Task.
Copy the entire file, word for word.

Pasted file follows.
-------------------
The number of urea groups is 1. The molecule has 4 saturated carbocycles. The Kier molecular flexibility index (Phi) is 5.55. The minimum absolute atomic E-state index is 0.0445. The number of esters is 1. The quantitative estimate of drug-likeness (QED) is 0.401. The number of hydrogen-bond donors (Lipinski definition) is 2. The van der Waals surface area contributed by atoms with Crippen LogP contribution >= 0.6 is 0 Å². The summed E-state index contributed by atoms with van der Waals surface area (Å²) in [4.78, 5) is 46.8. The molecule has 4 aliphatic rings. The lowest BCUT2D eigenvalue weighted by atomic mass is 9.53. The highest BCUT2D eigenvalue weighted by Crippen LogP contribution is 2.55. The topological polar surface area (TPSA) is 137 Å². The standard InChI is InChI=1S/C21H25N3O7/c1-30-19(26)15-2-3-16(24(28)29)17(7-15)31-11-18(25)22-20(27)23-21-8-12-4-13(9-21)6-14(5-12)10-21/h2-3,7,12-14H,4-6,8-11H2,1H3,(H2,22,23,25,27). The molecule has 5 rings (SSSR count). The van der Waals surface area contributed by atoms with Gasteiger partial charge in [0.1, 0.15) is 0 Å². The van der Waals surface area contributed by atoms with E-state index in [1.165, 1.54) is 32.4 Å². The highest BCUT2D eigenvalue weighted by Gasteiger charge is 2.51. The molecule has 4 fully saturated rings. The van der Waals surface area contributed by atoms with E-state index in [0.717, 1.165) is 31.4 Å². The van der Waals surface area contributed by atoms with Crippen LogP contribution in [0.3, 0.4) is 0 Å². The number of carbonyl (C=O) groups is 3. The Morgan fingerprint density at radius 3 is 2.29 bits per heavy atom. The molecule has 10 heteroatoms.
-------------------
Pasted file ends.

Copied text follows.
The number of urea groups is 1. The molecule has 4 saturated carbocycles. The Kier molecular flexibility index (Phi) is 5.55. The minimum absolute atomic E-state index is 0.0445. The number of esters is 1. The quantitative estimate of drug-likeness (QED) is 0.401. The number of hydrogen-bond donors (Lipinski definition) is 2. The van der Waals surface area contributed by atoms with Crippen LogP contribution >= 0.6 is 0 Å². The summed E-state index contributed by atoms with van der Waals surface area (Å²) in [4.78, 5) is 46.8. The molecule has 4 aliphatic rings. The lowest BCUT2D eigenvalue weighted by atomic mass is 9.53. The highest BCUT2D eigenvalue weighted by Crippen LogP contribution is 2.55. The topological polar surface area (TPSA) is 137 Å². The standard InChI is InChI=1S/C21H25N3O7/c1-30-19(26)15-2-3-16(24(28)29)17(7-15)31-11-18(25)22-20(27)23-21-8-12-4-13(9-21)6-14(5-12)10-21/h2-3,7,12-14H,4-6,8-11H2,1H3,(H2,22,23,25,27). The molecule has 5 rings (SSSR count). The van der Waals surface area contributed by atoms with Gasteiger partial charge in [0.1, 0.15) is 0 Å². The van der Waals surface area contributed by atoms with E-state index in [1.165, 1.54) is 32.4 Å². The highest BCUT2D eigenvalue weighted by Gasteiger charge is 2.51. The molecule has 4 fully saturated rings. The van der Waals surface area contributed by atoms with E-state index in [0.717, 1.165) is 31.4 Å². The van der Waals surface area contributed by atoms with Crippen LogP contribution in [0.3, 0.4) is 0 Å². The number of carbonyl (C=O) groups is 3. The Morgan fingerprint density at radius 3 is 2.29 bits per heavy atom. The molecule has 10 heteroatoms.